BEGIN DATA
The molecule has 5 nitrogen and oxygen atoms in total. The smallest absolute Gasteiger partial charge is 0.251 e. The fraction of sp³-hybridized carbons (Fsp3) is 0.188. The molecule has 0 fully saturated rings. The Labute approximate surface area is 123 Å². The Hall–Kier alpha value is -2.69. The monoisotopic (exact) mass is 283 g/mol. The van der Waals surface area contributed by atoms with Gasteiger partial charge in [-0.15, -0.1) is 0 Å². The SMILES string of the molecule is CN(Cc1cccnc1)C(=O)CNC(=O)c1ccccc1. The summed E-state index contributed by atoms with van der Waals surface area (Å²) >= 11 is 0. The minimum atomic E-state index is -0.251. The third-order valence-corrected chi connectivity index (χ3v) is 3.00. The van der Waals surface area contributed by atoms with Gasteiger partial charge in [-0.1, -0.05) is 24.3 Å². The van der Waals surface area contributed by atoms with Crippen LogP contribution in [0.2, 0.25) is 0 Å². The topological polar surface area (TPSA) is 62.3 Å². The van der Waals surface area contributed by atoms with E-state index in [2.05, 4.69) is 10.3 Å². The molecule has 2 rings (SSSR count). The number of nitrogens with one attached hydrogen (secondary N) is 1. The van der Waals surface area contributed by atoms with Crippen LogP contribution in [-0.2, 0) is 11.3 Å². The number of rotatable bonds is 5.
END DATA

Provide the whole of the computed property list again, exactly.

The molecule has 5 nitrogen and oxygen atoms in total. The smallest absolute Gasteiger partial charge is 0.251 e. The fraction of sp³-hybridized carbons (Fsp3) is 0.188. The molecule has 0 fully saturated rings. The Labute approximate surface area is 123 Å². The Hall–Kier alpha value is -2.69. The monoisotopic (exact) mass is 283 g/mol. The van der Waals surface area contributed by atoms with Gasteiger partial charge in [-0.15, -0.1) is 0 Å². The SMILES string of the molecule is CN(Cc1cccnc1)C(=O)CNC(=O)c1ccccc1. The summed E-state index contributed by atoms with van der Waals surface area (Å²) >= 11 is 0. The minimum atomic E-state index is -0.251. The third-order valence-corrected chi connectivity index (χ3v) is 3.00. The van der Waals surface area contributed by atoms with Gasteiger partial charge in [-0.1, -0.05) is 24.3 Å². The van der Waals surface area contributed by atoms with Crippen LogP contribution in [0.2, 0.25) is 0 Å². The topological polar surface area (TPSA) is 62.3 Å². The van der Waals surface area contributed by atoms with E-state index in [2.05, 4.69) is 10.3 Å². The molecule has 2 rings (SSSR count). The number of nitrogens with one attached hydrogen (secondary N) is 1. The van der Waals surface area contributed by atoms with Crippen LogP contribution in [-0.2, 0) is 11.3 Å². The number of rotatable bonds is 5.